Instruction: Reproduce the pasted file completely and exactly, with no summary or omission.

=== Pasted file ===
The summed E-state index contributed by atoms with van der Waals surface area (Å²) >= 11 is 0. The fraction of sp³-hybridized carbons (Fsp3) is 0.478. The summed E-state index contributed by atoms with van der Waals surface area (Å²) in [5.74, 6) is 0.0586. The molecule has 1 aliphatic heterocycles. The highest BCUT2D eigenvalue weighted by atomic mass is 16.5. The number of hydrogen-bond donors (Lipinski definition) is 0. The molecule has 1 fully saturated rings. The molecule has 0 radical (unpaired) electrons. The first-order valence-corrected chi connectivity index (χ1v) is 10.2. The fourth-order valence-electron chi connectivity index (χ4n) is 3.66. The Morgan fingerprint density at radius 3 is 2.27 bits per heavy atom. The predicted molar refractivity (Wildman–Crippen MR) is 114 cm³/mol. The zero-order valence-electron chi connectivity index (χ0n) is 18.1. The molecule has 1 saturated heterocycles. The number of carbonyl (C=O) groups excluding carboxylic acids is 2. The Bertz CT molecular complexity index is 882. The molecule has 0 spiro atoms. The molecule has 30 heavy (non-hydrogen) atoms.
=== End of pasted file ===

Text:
The summed E-state index contributed by atoms with van der Waals surface area (Å²) >= 11 is 0. The fraction of sp³-hybridized carbons (Fsp3) is 0.478. The summed E-state index contributed by atoms with van der Waals surface area (Å²) in [5.74, 6) is 0.0586. The molecule has 1 aliphatic heterocycles. The highest BCUT2D eigenvalue weighted by atomic mass is 16.5. The number of hydrogen-bond donors (Lipinski definition) is 0. The molecule has 1 fully saturated rings. The molecule has 0 radical (unpaired) electrons. The first-order valence-corrected chi connectivity index (χ1v) is 10.2. The fourth-order valence-electron chi connectivity index (χ4n) is 3.66. The Morgan fingerprint density at radius 3 is 2.27 bits per heavy atom. The predicted molar refractivity (Wildman–Crippen MR) is 114 cm³/mol. The zero-order valence-electron chi connectivity index (χ0n) is 18.1. The molecule has 1 saturated heterocycles. The number of carbonyl (C=O) groups excluding carboxylic acids is 2. The Bertz CT molecular complexity index is 882. The molecule has 0 spiro atoms. The molecule has 30 heavy (non-hydrogen) atoms.